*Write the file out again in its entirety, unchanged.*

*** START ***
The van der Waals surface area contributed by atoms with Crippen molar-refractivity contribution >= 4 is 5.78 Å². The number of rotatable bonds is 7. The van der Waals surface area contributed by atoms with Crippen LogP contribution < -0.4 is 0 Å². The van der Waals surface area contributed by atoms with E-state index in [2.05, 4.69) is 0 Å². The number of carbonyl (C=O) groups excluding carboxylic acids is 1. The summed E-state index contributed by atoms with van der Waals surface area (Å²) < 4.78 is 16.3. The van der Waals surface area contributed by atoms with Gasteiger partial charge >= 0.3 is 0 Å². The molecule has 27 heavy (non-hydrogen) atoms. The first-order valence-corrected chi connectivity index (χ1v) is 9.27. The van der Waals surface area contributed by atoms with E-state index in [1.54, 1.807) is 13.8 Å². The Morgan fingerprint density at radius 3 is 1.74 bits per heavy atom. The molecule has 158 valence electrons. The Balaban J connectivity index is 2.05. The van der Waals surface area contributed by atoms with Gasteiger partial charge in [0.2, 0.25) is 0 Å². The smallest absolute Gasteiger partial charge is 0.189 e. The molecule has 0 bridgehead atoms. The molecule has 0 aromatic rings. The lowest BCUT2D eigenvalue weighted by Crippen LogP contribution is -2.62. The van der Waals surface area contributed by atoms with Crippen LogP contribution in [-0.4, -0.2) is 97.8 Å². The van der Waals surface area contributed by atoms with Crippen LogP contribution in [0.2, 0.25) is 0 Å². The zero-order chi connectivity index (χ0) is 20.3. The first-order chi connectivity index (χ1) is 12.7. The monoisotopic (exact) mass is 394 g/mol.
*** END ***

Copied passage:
The van der Waals surface area contributed by atoms with Crippen molar-refractivity contribution >= 4 is 5.78 Å². The number of rotatable bonds is 7. The van der Waals surface area contributed by atoms with Crippen LogP contribution < -0.4 is 0 Å². The van der Waals surface area contributed by atoms with E-state index in [2.05, 4.69) is 0 Å². The number of carbonyl (C=O) groups excluding carboxylic acids is 1. The summed E-state index contributed by atoms with van der Waals surface area (Å²) < 4.78 is 16.3. The van der Waals surface area contributed by atoms with Gasteiger partial charge >= 0.3 is 0 Å². The molecule has 27 heavy (non-hydrogen) atoms. The first-order valence-corrected chi connectivity index (χ1v) is 9.27. The van der Waals surface area contributed by atoms with E-state index in [1.54, 1.807) is 13.8 Å². The Morgan fingerprint density at radius 3 is 1.74 bits per heavy atom. The molecule has 158 valence electrons. The Balaban J connectivity index is 2.05. The van der Waals surface area contributed by atoms with Gasteiger partial charge in [0.2, 0.25) is 0 Å². The smallest absolute Gasteiger partial charge is 0.189 e. The molecule has 0 bridgehead atoms. The molecule has 0 aromatic rings. The lowest BCUT2D eigenvalue weighted by Crippen LogP contribution is -2.62. The van der Waals surface area contributed by atoms with Crippen LogP contribution in [-0.4, -0.2) is 97.8 Å². The van der Waals surface area contributed by atoms with Crippen LogP contribution in [0.2, 0.25) is 0 Å². The zero-order chi connectivity index (χ0) is 20.3. The first-order chi connectivity index (χ1) is 12.7. The monoisotopic (exact) mass is 394 g/mol.